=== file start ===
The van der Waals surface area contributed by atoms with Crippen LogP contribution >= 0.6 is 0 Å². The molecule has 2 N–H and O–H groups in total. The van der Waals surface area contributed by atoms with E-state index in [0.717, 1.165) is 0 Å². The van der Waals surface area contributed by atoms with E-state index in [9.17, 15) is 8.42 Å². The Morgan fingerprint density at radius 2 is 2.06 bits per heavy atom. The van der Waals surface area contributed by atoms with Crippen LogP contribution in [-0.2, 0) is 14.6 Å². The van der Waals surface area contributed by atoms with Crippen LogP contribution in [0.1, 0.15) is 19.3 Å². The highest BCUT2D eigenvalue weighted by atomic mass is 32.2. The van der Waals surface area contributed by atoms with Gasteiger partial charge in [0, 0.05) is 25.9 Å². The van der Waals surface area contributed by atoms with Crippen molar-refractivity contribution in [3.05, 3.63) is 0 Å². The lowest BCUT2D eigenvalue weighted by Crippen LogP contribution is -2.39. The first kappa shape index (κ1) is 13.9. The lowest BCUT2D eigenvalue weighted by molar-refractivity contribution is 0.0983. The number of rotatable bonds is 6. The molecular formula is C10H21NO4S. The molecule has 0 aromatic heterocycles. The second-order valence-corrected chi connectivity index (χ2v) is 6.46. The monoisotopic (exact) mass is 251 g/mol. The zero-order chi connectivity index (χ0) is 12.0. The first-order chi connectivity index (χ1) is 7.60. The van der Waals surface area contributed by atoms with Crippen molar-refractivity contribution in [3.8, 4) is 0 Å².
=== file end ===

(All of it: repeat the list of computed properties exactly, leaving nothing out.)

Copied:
The van der Waals surface area contributed by atoms with Crippen LogP contribution >= 0.6 is 0 Å². The molecule has 2 N–H and O–H groups in total. The van der Waals surface area contributed by atoms with E-state index in [0.717, 1.165) is 0 Å². The van der Waals surface area contributed by atoms with E-state index in [9.17, 15) is 8.42 Å². The Morgan fingerprint density at radius 2 is 2.06 bits per heavy atom. The van der Waals surface area contributed by atoms with Crippen LogP contribution in [-0.2, 0) is 14.6 Å². The van der Waals surface area contributed by atoms with Crippen LogP contribution in [0.1, 0.15) is 19.3 Å². The highest BCUT2D eigenvalue weighted by atomic mass is 32.2. The van der Waals surface area contributed by atoms with Gasteiger partial charge in [0, 0.05) is 25.9 Å². The van der Waals surface area contributed by atoms with Crippen molar-refractivity contribution in [3.05, 3.63) is 0 Å². The lowest BCUT2D eigenvalue weighted by Crippen LogP contribution is -2.39. The first kappa shape index (κ1) is 13.9. The lowest BCUT2D eigenvalue weighted by molar-refractivity contribution is 0.0983. The number of rotatable bonds is 6. The molecular formula is C10H21NO4S. The molecule has 0 aromatic heterocycles. The second-order valence-corrected chi connectivity index (χ2v) is 6.46. The monoisotopic (exact) mass is 251 g/mol. The zero-order chi connectivity index (χ0) is 12.0. The first-order chi connectivity index (χ1) is 7.60. The van der Waals surface area contributed by atoms with Crippen molar-refractivity contribution in [3.8, 4) is 0 Å².